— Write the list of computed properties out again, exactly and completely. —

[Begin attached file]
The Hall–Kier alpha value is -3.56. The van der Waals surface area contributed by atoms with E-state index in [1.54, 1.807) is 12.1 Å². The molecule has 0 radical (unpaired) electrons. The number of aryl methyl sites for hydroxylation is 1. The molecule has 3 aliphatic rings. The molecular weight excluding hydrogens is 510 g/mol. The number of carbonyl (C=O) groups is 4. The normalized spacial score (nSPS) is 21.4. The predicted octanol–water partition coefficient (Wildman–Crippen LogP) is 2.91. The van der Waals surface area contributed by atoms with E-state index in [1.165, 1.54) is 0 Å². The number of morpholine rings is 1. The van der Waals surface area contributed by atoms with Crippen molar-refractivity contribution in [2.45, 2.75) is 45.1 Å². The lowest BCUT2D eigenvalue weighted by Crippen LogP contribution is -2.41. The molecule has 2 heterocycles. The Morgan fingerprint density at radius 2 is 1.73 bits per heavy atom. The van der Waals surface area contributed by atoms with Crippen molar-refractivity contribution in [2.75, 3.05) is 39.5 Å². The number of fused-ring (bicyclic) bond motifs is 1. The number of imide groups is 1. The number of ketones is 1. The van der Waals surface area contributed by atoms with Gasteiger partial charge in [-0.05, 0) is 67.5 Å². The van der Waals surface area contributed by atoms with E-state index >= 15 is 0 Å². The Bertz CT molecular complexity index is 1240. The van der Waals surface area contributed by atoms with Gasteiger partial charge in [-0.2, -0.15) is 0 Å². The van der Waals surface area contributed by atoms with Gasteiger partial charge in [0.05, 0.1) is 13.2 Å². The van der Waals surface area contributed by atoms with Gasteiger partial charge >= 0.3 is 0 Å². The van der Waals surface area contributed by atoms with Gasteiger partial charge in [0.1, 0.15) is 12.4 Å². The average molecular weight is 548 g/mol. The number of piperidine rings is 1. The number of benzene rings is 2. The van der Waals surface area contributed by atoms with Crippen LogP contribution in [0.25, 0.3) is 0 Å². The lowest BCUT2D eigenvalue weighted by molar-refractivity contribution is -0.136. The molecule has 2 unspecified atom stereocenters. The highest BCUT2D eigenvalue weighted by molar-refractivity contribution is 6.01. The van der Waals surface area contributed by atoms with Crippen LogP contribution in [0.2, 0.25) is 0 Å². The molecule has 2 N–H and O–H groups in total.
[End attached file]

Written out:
The Hall–Kier alpha value is -3.56. The van der Waals surface area contributed by atoms with E-state index in [1.54, 1.807) is 12.1 Å². The molecule has 0 radical (unpaired) electrons. The number of aryl methyl sites for hydroxylation is 1. The molecule has 3 aliphatic rings. The molecular weight excluding hydrogens is 510 g/mol. The number of carbonyl (C=O) groups is 4. The normalized spacial score (nSPS) is 21.4. The predicted octanol–water partition coefficient (Wildman–Crippen LogP) is 2.91. The van der Waals surface area contributed by atoms with E-state index in [1.165, 1.54) is 0 Å². The number of morpholine rings is 1. The van der Waals surface area contributed by atoms with Crippen molar-refractivity contribution in [2.45, 2.75) is 45.1 Å². The lowest BCUT2D eigenvalue weighted by Crippen LogP contribution is -2.41. The molecule has 2 heterocycles. The Morgan fingerprint density at radius 2 is 1.73 bits per heavy atom. The van der Waals surface area contributed by atoms with Crippen molar-refractivity contribution in [2.75, 3.05) is 39.5 Å². The number of fused-ring (bicyclic) bond motifs is 1. The number of imide groups is 1. The number of ketones is 1. The van der Waals surface area contributed by atoms with Gasteiger partial charge in [-0.05, 0) is 67.5 Å². The van der Waals surface area contributed by atoms with E-state index >= 15 is 0 Å². The Bertz CT molecular complexity index is 1240. The van der Waals surface area contributed by atoms with Gasteiger partial charge in [-0.2, -0.15) is 0 Å². The van der Waals surface area contributed by atoms with Gasteiger partial charge in [0.05, 0.1) is 13.2 Å². The van der Waals surface area contributed by atoms with Gasteiger partial charge >= 0.3 is 0 Å². The van der Waals surface area contributed by atoms with Gasteiger partial charge in [0.1, 0.15) is 12.4 Å². The average molecular weight is 548 g/mol. The number of piperidine rings is 1. The number of benzene rings is 2. The van der Waals surface area contributed by atoms with Crippen LogP contribution in [0.25, 0.3) is 0 Å². The lowest BCUT2D eigenvalue weighted by molar-refractivity contribution is -0.136. The molecule has 2 unspecified atom stereocenters. The highest BCUT2D eigenvalue weighted by molar-refractivity contribution is 6.01. The van der Waals surface area contributed by atoms with Crippen LogP contribution in [0.2, 0.25) is 0 Å². The molecule has 2 N–H and O–H groups in total.